• There is no need to submit a formal email request to hold a remote milestone exam.
  • If there is a public component to a defense, such as a seminar, university social-distancing guidelines must be followed. Guests can participate remotely, and we recommend using Zoom meetings.
  • For all dissertation and thesis defenses, students no longer need to schedule exam certificate appointments with the Graduate School administrator who conducted the format check of their dissertation or thesis. 
  • The hard-copy exam card has been replaced by an Electronic Milestone Exam Certificate that will be pre-populated for each graduating student by Graduate School staff and emailed directly from The Graduate School to each dissertation or thesis committee Chair and DGSA.        
  • No physical signatures are required. Instructions for chairs and DGSs will be in the electronic exam card. 
  • Students will not submit signed title pages or abstract title pages.
  • Students will receive instructions regarding electronic submission of the advisor-approved embargo document in the email they receive from ProQuest after their initial submission has been reviewed by a TGS administrator.
  • The Graduate School’s Office of Academic Affairs is working on a separate electronic examination certificate form for non-thesis master’s examinations. 
  • Students should direct inquiries about qualifying exams to their Ph.D. program or department DGS.

If you have any questions about defenses and exams that not addressed by the guidelines above, please contact The Graduate School's Office of Academic Affairs (

When holding a remote defense, please follow these security and privacy tips for Zoom.

See a compilation of guidelines and tips on holding a remote defense.


Health and Safety

Student health and wellness resources
  • Student Health is open for essential services only. Student Health also offers video/tele-health visits to students residing in North Carolina. Do not come to Student Health before calling 919-681-9355 to speak with a nurse so we can determine the safest way to address your health care needs. For urgent matters after hours, you may speak to a nurse by contacting UNC Healthlink at 919-966-3820. The last scheduled daily appointment will be 3:20 p.m. 


Will continuing Ph.D. students who remain outside the U.S. have access to the Duke Student Medical Insurance Plan (SMIP)?

Those students can ask for coverage through the SMIP, but it is important to note that the SMIP only covers emergency care if you are outside the U.S.


Research and Teaching

Returning to labs

On May 13, Duke began a measured process of restarting laboratory research activities in campus and leased facilities. While many are eager to get back to the bench, ensuring the health and safety of our students, staff, and faculty is Duke's first priority and responsibility. The only research activities that will be permitted to return to work at this time are those that must be conducted on-site in research facilities. The approval process for laboratories to resume on-site research activities is managed by the individual schools. For more information, see the guidelines on the Duke Research website, including information specifically pertaining to graduate students.


On-campus/in-person teaching

Graduate student teaching assistants will have the same flexibility as faculty with regard to face-to-face teaching. In their May 29 message to faculty, President Price and Provost Kornbluth stated that “No faculty will be required to teach on campus if they have concerns about their health and safety. Nor will any faculty have to disclose their personal health concerns.”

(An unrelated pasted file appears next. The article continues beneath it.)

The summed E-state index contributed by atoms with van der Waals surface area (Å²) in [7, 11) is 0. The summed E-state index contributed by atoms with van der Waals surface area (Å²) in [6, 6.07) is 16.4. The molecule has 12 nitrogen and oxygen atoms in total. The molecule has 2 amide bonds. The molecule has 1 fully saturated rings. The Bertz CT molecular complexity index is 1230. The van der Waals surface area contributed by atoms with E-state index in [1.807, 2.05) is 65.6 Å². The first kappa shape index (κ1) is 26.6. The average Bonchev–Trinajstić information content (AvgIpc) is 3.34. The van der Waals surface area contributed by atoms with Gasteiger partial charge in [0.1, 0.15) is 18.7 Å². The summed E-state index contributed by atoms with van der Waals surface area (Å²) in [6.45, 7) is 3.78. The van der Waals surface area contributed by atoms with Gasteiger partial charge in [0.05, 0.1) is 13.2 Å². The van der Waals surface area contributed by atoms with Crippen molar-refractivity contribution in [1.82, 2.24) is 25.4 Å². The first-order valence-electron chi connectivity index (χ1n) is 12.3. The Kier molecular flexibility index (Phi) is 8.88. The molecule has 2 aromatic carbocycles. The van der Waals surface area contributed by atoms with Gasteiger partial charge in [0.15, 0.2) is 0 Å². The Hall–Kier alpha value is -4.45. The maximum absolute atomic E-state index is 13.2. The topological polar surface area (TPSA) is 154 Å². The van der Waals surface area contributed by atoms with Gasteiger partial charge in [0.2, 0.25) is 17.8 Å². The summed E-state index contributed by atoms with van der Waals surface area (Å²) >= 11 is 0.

Resources for graduate students serving as TAs or instructors of record
  • Duke Learning Innovation has developed Flexible Teaching, a website to support faculty and others in instructional roles in designing and developing courses that can be successful in any mode of delivery — face-to-face, online or hybrid.
  • The Graduate School and Duke Learning Innovation are holding a four-workshop series to help graduate students prepare for serving as TAs in online courses. The workshop series is being offered July 7-28. We plan to offer it again in the fall.



At this time, Duke has suspended all non-essential university-funded travel, both domestic and international. Please visit Duke's coronavirus website for current updates related to travel restrictions.


Campus Facilities and Services

Graduate School offices

The Graduate School’s operations at its physical location in the Old Chemistry Building remain paused until further notice. The staff is working remotely and can be reached via email and voicemail. (Details)


Parking and transportation

Please check the Duke Parking and Transportation site for the latest bus schedule, as service has been changing frequently as new restrictions on campus activity are implemented.

Per Duke’s current research guidelines: Through June 30, Duke Parking Services will provide proximate parking for those with remote parking permits and those without individual Duke parking permits. Those with on-campus permits should park in their normal location. Please contact Parking Services with specific questions.

Questions about parking and transportation should be sent to the Duke Parking & Transportation office at, 919-684-7275.


  • Please check the Duke University Libraries' FAQ for the latest updates on access.
  • We have confirmed with Duke Libraries that materials borrowed in spring 2020 by graduating students that cannot be returned before the end of the term will NOT result in a diploma hold or library fines.